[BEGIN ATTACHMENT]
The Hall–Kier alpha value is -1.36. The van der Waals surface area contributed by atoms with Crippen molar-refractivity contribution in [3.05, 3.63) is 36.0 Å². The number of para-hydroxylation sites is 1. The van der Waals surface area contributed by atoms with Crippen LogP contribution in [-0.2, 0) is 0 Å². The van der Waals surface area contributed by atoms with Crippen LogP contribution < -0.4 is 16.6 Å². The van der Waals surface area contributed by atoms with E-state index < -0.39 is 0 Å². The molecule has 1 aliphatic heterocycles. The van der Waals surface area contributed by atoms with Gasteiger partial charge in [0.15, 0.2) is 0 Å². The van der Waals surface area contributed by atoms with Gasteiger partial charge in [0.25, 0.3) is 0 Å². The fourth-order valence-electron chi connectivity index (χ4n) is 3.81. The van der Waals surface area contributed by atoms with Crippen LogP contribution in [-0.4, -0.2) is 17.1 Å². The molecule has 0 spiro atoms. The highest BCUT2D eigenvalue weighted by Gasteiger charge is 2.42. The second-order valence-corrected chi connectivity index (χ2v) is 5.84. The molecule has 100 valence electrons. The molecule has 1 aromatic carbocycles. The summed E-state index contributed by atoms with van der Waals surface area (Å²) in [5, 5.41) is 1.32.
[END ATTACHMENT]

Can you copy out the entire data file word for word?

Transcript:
The Hall–Kier alpha value is -1.36. The van der Waals surface area contributed by atoms with Crippen molar-refractivity contribution in [3.05, 3.63) is 36.0 Å². The number of para-hydroxylation sites is 1. The van der Waals surface area contributed by atoms with Crippen LogP contribution in [-0.2, 0) is 0 Å². The van der Waals surface area contributed by atoms with Crippen LogP contribution < -0.4 is 16.6 Å². The van der Waals surface area contributed by atoms with E-state index < -0.39 is 0 Å². The molecule has 1 aliphatic heterocycles. The van der Waals surface area contributed by atoms with Gasteiger partial charge in [0.15, 0.2) is 0 Å². The van der Waals surface area contributed by atoms with Gasteiger partial charge in [0.25, 0.3) is 0 Å². The fourth-order valence-electron chi connectivity index (χ4n) is 3.81. The van der Waals surface area contributed by atoms with Crippen LogP contribution in [-0.4, -0.2) is 17.1 Å². The molecule has 0 spiro atoms. The highest BCUT2D eigenvalue weighted by Gasteiger charge is 2.42. The second-order valence-corrected chi connectivity index (χ2v) is 5.84. The molecule has 100 valence electrons. The molecule has 1 aromatic carbocycles. The summed E-state index contributed by atoms with van der Waals surface area (Å²) in [5, 5.41) is 1.32.